The philosophies that motivated the 20th century's key artists give meaning to their work, says Betty Tadman
The people who weep before my pictures are having the same religious experience I had when I painted them." In a single sentence, an entire aesthetic, and a very neat way of expressing what it was that made Mark Rothko - a poor boy from Lithuania who achieved huge fame before he committed suicide - so powerful a painter. Rachel Barnes's deft analysis of what motivated this and other Abstract Expressionists will leave young readers both enlightened and enthused.
Indeed, these are clever books, full of fascinating did-you-knows, whose format is both clear and informative. First a definition - "What is Abstract Expressionism?" - in which this will-of-the-wisp movement is nailed down in terms of its leading figures, their philosophy, and the political and economic context in which they worked. Then a series of potted biographies, with each luminary profiled in turn. Then a section indicating who their artistic successors were. Finally, a timeline, a glossary and a resources section.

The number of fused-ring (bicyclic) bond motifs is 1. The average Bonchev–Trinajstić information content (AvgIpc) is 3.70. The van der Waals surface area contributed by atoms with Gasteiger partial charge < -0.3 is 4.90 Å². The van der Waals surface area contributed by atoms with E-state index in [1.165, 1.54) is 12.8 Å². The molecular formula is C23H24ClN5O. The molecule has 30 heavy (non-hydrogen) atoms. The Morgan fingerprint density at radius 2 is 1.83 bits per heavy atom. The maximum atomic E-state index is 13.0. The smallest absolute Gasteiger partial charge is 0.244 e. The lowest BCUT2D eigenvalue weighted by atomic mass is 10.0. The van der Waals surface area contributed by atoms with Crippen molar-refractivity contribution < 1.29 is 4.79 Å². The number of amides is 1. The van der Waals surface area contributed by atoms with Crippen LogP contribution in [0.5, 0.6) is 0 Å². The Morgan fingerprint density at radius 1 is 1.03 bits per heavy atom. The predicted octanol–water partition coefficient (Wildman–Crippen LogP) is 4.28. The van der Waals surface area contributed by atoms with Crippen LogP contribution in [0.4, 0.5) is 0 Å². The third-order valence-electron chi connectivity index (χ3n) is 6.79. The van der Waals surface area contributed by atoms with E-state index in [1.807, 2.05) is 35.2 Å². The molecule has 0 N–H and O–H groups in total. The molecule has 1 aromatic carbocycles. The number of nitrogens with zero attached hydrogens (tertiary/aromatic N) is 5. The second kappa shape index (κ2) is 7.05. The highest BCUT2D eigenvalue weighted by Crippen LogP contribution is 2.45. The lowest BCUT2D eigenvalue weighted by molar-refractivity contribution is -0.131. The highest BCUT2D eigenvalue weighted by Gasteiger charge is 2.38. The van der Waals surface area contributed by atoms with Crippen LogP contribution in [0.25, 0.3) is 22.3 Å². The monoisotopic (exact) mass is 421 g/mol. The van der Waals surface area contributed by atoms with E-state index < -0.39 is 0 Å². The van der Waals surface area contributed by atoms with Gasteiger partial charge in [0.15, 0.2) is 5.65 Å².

Given the fissiparousness of her territory, it's no surprise that Linda Bolton's Post-Impressionists gets bogged down in the competing isms in Paris around the start the 20th century, but Jeremy Wallis's group portrait of the Cubists is a model of lucidity. All these books score top marks for the choice and reproduction of their illustrations.